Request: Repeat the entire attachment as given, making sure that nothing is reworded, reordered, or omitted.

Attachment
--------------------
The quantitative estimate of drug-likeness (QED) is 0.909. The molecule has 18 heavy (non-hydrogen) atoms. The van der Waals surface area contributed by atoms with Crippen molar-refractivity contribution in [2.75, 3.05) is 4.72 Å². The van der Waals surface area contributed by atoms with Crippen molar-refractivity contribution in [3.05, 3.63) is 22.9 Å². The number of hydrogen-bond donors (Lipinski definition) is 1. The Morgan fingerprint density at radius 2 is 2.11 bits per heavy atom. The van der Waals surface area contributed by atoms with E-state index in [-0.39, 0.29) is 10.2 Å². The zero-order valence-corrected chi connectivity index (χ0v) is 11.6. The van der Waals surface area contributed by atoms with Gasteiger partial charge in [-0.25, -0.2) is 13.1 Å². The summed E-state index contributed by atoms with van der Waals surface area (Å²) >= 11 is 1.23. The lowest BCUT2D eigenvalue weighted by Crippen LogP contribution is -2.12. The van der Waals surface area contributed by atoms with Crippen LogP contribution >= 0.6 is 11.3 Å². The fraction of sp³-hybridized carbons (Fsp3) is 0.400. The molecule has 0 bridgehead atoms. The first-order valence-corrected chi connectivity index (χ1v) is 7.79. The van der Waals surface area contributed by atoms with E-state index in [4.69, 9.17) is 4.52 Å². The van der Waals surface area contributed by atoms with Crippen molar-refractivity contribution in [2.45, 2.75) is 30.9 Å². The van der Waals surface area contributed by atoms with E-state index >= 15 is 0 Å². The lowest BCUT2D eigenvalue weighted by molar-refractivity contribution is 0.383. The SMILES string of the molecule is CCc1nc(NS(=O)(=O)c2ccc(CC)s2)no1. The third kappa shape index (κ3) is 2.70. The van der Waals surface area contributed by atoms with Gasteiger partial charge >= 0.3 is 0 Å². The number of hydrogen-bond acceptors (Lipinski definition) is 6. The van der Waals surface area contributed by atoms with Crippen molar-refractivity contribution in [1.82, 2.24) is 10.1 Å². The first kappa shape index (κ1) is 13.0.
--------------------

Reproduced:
The quantitative estimate of drug-likeness (QED) is 0.909. The molecule has 18 heavy (non-hydrogen) atoms. The van der Waals surface area contributed by atoms with Crippen molar-refractivity contribution in [2.75, 3.05) is 4.72 Å². The van der Waals surface area contributed by atoms with Crippen molar-refractivity contribution in [3.05, 3.63) is 22.9 Å². The number of hydrogen-bond donors (Lipinski definition) is 1. The Morgan fingerprint density at radius 2 is 2.11 bits per heavy atom. The van der Waals surface area contributed by atoms with E-state index in [-0.39, 0.29) is 10.2 Å². The zero-order valence-corrected chi connectivity index (χ0v) is 11.6. The van der Waals surface area contributed by atoms with Gasteiger partial charge in [-0.25, -0.2) is 13.1 Å². The summed E-state index contributed by atoms with van der Waals surface area (Å²) >= 11 is 1.23. The lowest BCUT2D eigenvalue weighted by Crippen LogP contribution is -2.12. The van der Waals surface area contributed by atoms with Crippen LogP contribution >= 0.6 is 11.3 Å². The fraction of sp³-hybridized carbons (Fsp3) is 0.400. The molecule has 0 bridgehead atoms. The first-order valence-corrected chi connectivity index (χ1v) is 7.79. The van der Waals surface area contributed by atoms with E-state index in [4.69, 9.17) is 4.52 Å². The van der Waals surface area contributed by atoms with Crippen molar-refractivity contribution in [2.45, 2.75) is 30.9 Å². The van der Waals surface area contributed by atoms with E-state index >= 15 is 0 Å². The lowest BCUT2D eigenvalue weighted by molar-refractivity contribution is 0.383. The SMILES string of the molecule is CCc1nc(NS(=O)(=O)c2ccc(CC)s2)no1. The third kappa shape index (κ3) is 2.70. The van der Waals surface area contributed by atoms with Gasteiger partial charge >= 0.3 is 0 Å². The number of hydrogen-bond acceptors (Lipinski definition) is 6. The van der Waals surface area contributed by atoms with Crippen molar-refractivity contribution in [1.82, 2.24) is 10.1 Å². The first kappa shape index (κ1) is 13.0.